Since I'll be reading 1001 Albums for a while, I figured periodic updates were required. I'm at 1982 now - finished with punk, California rock (=Eagles) and heavy metal. New Wave is just beginning, as is "post-punk," which seems to be a catch-all phrase for bands that seem smarter than The Sex Pistols, which is pretty much everybody. Rap and hip-hop are also burgeoning: I just read about Grandmaster Flash and the Furious Five. But the most interesting synopsis of a 1982 album is also the most obvious:
"Thriller is surrounded by a cloud of statistics - the biggest album in history, it sold more than 40 million copies on its first release; it shifted a million copies a month in the first half of 1983; of its nine tracks, seven were hit singles.
It does not stand up as well as Off The Wall overall, but some of its meticulous fusions of pop, rock, and R&B manage to improve on even that template. Ignore the ridiculously camp title track - a song that drains the life out of the record at the end of side one - and concentrate on the undisputed masterpieces. The funk opener "Wanna Be Startin' Something" serves the same funtion as Off The Wall's "Don't Stop Till You Get Enough" - a minimal, riff-based framework for Jacko's hyperkinetic hiccups. It also "borrows" rather heavily from Manu Dibango's "Soul Makossa" (Jacko's lawyers made a large out-of-court settlement). Elsewhere you will thrill to the airbrushed funk-rock of "Beat It" (Eddie Van Halen's guitar solo was cut and spliced from 50 different takes); while "Human Nature" is a digital ballad so beautiful that Miles Davis covered it.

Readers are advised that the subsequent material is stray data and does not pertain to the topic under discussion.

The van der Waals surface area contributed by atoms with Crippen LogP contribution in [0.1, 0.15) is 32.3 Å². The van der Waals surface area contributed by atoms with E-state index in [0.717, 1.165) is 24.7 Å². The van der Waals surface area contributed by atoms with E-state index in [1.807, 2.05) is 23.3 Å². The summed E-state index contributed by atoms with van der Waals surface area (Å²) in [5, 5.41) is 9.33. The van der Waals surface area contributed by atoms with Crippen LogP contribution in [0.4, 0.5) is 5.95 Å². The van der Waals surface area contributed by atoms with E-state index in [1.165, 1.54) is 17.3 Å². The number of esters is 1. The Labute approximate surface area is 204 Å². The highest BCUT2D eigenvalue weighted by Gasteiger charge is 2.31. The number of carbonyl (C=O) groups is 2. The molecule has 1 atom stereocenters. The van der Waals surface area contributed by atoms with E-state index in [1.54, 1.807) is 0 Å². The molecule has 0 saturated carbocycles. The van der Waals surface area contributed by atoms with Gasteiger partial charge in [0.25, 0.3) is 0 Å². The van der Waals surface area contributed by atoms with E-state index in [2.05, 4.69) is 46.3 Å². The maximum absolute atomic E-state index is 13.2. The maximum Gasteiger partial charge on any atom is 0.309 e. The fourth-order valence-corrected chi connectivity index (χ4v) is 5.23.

But the star turn is "Billie Jean," on which a creepy, electronic bassline gets under your skin while the dubious lyric asks you to side with the paranoid millionaire superstar rather than the impoverished single mother. Like the rest of Thriller, it is machine-tooled pop that has been painstakingly crafted by state-of-the-art session men for months, but there is not a note out of place.
Jacko's increasingly freakshow lifestyle should not detract from the brilliance of this album." - John Lewis
Ahhh the good old days. I've actually reached albums that I remember listening to. I enjoyed Thriller, both the album and the song, of which I think the reviewer failed to account for its popularity among five-year-olds. Don't forget to watch the Olympics. Another medal for Canada today.